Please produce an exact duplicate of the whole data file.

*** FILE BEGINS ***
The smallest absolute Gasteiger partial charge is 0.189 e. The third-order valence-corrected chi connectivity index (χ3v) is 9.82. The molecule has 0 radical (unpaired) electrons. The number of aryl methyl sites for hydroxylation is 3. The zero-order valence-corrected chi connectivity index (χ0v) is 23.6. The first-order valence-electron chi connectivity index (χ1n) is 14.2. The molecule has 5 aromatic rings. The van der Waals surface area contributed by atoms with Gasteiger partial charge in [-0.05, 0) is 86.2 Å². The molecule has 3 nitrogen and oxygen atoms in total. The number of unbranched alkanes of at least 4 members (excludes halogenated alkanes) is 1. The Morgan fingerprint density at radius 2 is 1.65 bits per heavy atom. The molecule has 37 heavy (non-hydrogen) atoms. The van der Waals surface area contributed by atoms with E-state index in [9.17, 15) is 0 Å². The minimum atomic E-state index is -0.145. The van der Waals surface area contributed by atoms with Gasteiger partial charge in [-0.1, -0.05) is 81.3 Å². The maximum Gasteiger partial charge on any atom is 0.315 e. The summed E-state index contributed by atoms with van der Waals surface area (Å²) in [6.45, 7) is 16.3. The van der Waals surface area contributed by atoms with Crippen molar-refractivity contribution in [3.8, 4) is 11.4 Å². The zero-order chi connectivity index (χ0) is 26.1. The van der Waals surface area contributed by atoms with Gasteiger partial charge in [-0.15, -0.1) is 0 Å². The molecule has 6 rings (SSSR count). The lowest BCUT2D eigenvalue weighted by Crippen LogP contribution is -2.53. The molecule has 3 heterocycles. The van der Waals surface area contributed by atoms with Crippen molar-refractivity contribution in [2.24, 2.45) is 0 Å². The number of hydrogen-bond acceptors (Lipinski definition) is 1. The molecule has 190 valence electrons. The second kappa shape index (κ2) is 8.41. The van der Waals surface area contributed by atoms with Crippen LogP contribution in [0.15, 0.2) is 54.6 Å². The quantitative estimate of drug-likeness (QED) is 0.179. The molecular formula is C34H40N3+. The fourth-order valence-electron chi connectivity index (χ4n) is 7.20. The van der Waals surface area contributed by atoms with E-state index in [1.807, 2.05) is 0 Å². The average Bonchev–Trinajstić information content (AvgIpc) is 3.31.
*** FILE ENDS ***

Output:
The smallest absolute Gasteiger partial charge is 0.189 e. The third-order valence-corrected chi connectivity index (χ3v) is 9.82. The molecule has 0 radical (unpaired) electrons. The number of aryl methyl sites for hydroxylation is 3. The zero-order valence-corrected chi connectivity index (χ0v) is 23.6. The first-order valence-electron chi connectivity index (χ1n) is 14.2. The molecule has 5 aromatic rings. The van der Waals surface area contributed by atoms with Gasteiger partial charge in [-0.05, 0) is 86.2 Å². The molecule has 3 nitrogen and oxygen atoms in total. The number of unbranched alkanes of at least 4 members (excludes halogenated alkanes) is 1. The Morgan fingerprint density at radius 2 is 1.65 bits per heavy atom. The molecule has 37 heavy (non-hydrogen) atoms. The van der Waals surface area contributed by atoms with E-state index in [9.17, 15) is 0 Å². The minimum atomic E-state index is -0.145. The van der Waals surface area contributed by atoms with Gasteiger partial charge in [-0.1, -0.05) is 81.3 Å². The maximum Gasteiger partial charge on any atom is 0.315 e. The summed E-state index contributed by atoms with van der Waals surface area (Å²) in [6.45, 7) is 16.3. The van der Waals surface area contributed by atoms with Crippen molar-refractivity contribution in [3.8, 4) is 11.4 Å². The zero-order chi connectivity index (χ0) is 26.1. The van der Waals surface area contributed by atoms with Gasteiger partial charge in [-0.15, -0.1) is 0 Å². The molecule has 6 rings (SSSR count). The lowest BCUT2D eigenvalue weighted by Crippen LogP contribution is -2.53. The molecule has 3 heterocycles. The van der Waals surface area contributed by atoms with Crippen molar-refractivity contribution in [2.24, 2.45) is 0 Å². The number of hydrogen-bond acceptors (Lipinski definition) is 1. The molecule has 190 valence electrons. The second kappa shape index (κ2) is 8.41. The van der Waals surface area contributed by atoms with Crippen LogP contribution in [0.15, 0.2) is 54.6 Å². The quantitative estimate of drug-likeness (QED) is 0.179. The molecular formula is C34H40N3+. The fourth-order valence-electron chi connectivity index (χ4n) is 7.20. The van der Waals surface area contributed by atoms with E-state index in [1.807, 2.05) is 0 Å². The average Bonchev–Trinajstić information content (AvgIpc) is 3.31.